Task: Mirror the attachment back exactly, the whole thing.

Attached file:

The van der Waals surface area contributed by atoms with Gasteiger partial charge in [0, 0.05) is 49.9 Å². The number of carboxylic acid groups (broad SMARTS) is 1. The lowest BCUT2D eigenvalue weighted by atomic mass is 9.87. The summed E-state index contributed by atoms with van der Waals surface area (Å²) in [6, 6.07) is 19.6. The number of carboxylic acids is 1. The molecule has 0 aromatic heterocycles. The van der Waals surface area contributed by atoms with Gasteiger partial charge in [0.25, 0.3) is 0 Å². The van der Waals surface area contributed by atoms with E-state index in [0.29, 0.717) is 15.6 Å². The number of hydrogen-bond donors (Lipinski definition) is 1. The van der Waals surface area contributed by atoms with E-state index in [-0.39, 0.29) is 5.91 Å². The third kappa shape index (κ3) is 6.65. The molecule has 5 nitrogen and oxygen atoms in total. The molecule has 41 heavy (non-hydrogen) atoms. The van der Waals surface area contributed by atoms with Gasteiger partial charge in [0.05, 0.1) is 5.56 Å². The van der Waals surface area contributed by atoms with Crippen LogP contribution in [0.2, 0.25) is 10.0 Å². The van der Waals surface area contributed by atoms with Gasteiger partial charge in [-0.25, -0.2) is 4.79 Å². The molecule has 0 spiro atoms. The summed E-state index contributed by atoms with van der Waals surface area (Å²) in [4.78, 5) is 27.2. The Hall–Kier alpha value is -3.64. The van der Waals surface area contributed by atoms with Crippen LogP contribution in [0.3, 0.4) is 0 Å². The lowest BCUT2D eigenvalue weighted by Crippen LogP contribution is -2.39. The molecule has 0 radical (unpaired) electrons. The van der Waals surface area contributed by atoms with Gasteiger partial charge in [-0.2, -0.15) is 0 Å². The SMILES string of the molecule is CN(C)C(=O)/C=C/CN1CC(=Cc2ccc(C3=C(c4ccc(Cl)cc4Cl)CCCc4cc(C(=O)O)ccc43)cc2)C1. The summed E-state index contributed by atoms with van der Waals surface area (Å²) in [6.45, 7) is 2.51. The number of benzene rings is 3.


The van der Waals surface area contributed by atoms with Gasteiger partial charge in [0, 0.05) is 49.9 Å². The number of carboxylic acid groups (broad SMARTS) is 1. The lowest BCUT2D eigenvalue weighted by atomic mass is 9.87. The summed E-state index contributed by atoms with van der Waals surface area (Å²) in [6, 6.07) is 19.6. The number of carboxylic acids is 1. The molecule has 0 aromatic heterocycles. The van der Waals surface area contributed by atoms with Gasteiger partial charge in [0.25, 0.3) is 0 Å². The van der Waals surface area contributed by atoms with E-state index in [0.29, 0.717) is 15.6 Å². The number of hydrogen-bond donors (Lipinski definition) is 1. The van der Waals surface area contributed by atoms with E-state index in [-0.39, 0.29) is 5.91 Å². The third kappa shape index (κ3) is 6.65. The molecule has 5 nitrogen and oxygen atoms in total. The molecule has 41 heavy (non-hydrogen) atoms. The van der Waals surface area contributed by atoms with Gasteiger partial charge in [0.05, 0.1) is 5.56 Å². The van der Waals surface area contributed by atoms with Crippen LogP contribution in [0.2, 0.25) is 10.0 Å². The van der Waals surface area contributed by atoms with Gasteiger partial charge in [-0.25, -0.2) is 4.79 Å². The molecule has 0 spiro atoms. The summed E-state index contributed by atoms with van der Waals surface area (Å²) in [4.78, 5) is 27.2. The Hall–Kier alpha value is -3.64. The van der Waals surface area contributed by atoms with Crippen LogP contribution in [0.3, 0.4) is 0 Å². The lowest BCUT2D eigenvalue weighted by Crippen LogP contribution is -2.39. The molecule has 0 radical (unpaired) electrons. The van der Waals surface area contributed by atoms with Gasteiger partial charge in [-0.2, -0.15) is 0 Å². The SMILES string of the molecule is CN(C)C(=O)/C=C/CN1CC(=Cc2ccc(C3=C(c4ccc(Cl)cc4Cl)CCCc4cc(C(=O)O)ccc43)cc2)C1. The summed E-state index contributed by atoms with van der Waals surface area (Å²) in [6.45, 7) is 2.51. The number of benzene rings is 3.